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Film and discussion of women’s body images

You can’t be what you can’t see”
– Marian Wright Edelman, Founder & President Children’s Defense Fund

Two Barbie dollsTidewater Community College students taking part in the screening of the documentary “Miss Representation” came away with a clearer understanding of how the mainstream media contribute to perpetuating limiting stereotypes and labels that undermine the value of women in society.

The TCC Women’s Center is sponsoring screenings of the award-winning, 90-minute film on each campus as part of Women’s History Month. The film will be screened at noon on March 22 in Whitehurst 2057 on the Chesapeake campus. The final screening will be at 11 a.m. March 27 in the Forum of the Portsmouth campus.

Graphic glaring images and clips in the film show a world that values women aesthetically, which in turn limits their role in leadership positions and leads to dangerous side effects. The film calls “self objectification” a national epidemic that lowers women’s political efficacy.

Woman speaks in a discussion group following the film

Jennifer Siebel Newsome is the filmmaker and narrator of the 2011 Sundance documentary that features stories from teenage girls and interviews with politicians, journalists, entertainers, activists and academics including Nancy Pelosi, Condoleezza Rice, Katie Couric, Rachel Maddox, Sandra Bullock and Gloria Steinem.

Startling statistics drive her point home. Among them:

  • 53 percent of 13-year-old girls are unhappy with their body; that number increases to 78 percent by age 17
  • A woman still earns 77 cents to a man’s dollar.
  • While women make up 51 percent of the population, 17 percent of Congress is female and only 34 women have served as governors in the U.S.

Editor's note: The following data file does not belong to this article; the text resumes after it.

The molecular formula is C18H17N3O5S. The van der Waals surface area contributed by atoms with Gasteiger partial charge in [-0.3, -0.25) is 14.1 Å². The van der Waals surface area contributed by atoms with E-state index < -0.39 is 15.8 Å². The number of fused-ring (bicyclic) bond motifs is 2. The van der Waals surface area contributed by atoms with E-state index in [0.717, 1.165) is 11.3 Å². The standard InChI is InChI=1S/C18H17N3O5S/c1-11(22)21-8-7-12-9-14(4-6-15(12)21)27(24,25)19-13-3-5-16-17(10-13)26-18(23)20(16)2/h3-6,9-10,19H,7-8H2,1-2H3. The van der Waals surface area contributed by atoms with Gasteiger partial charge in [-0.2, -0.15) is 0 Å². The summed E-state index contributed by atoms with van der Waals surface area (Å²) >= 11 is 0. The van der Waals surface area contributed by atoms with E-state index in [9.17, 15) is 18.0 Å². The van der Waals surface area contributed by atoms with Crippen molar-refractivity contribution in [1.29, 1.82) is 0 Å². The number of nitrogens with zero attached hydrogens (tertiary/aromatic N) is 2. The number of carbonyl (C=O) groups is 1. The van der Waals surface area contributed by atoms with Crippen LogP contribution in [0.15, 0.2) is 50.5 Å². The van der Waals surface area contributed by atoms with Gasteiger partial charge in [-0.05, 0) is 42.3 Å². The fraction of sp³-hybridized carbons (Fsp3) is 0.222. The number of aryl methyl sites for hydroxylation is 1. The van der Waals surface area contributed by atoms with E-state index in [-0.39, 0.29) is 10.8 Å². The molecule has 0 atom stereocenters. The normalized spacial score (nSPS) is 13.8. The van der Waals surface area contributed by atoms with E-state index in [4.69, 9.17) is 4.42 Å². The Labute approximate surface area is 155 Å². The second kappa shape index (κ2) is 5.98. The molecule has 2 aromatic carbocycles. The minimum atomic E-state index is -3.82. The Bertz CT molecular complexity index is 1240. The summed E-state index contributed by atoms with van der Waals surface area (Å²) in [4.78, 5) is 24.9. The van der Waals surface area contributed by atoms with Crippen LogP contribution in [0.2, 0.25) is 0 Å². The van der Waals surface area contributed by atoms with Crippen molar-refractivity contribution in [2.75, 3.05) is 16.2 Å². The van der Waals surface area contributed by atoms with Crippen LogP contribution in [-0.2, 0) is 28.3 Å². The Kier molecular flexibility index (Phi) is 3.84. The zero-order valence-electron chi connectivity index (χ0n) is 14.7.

The film urges viewers to visit and take this pledge: “I pledge to use my voice to spread the message of Miss Representation and challenge the media’s limiting portrayal of women and girls.”

Man speaks in a discussion group following the film

The film sparked discussion among the TCC audience members, many of whom were stunned by how pervasive the problem has become. Others were even more surprised that women’s harsh judgment of other women allows the stereotypes to continue.

“I didn’t know it was that bad,” said Artensel McCullough, Jr.  “My mentality has changed after watching this documentary.  Men have to appreciate a woman’s talent, but it’s not going to stop unless women do the same.”

Even small steps, such as conversations with your children about what they see, can make a difference, said student Miriam Millen. “I had already seen the short version of this and I joined the Miss Representation website afterward,” Millen said. “This is very close to my heart because I have a 6-year-old daughter and I am appalled at what I saw.”

“I thought this was a wonderful film,” said student Genise Thomas. “It was in line with what I’ve had to go through. The key is to empower each other and encourage each other. Women need to catch on to that message.”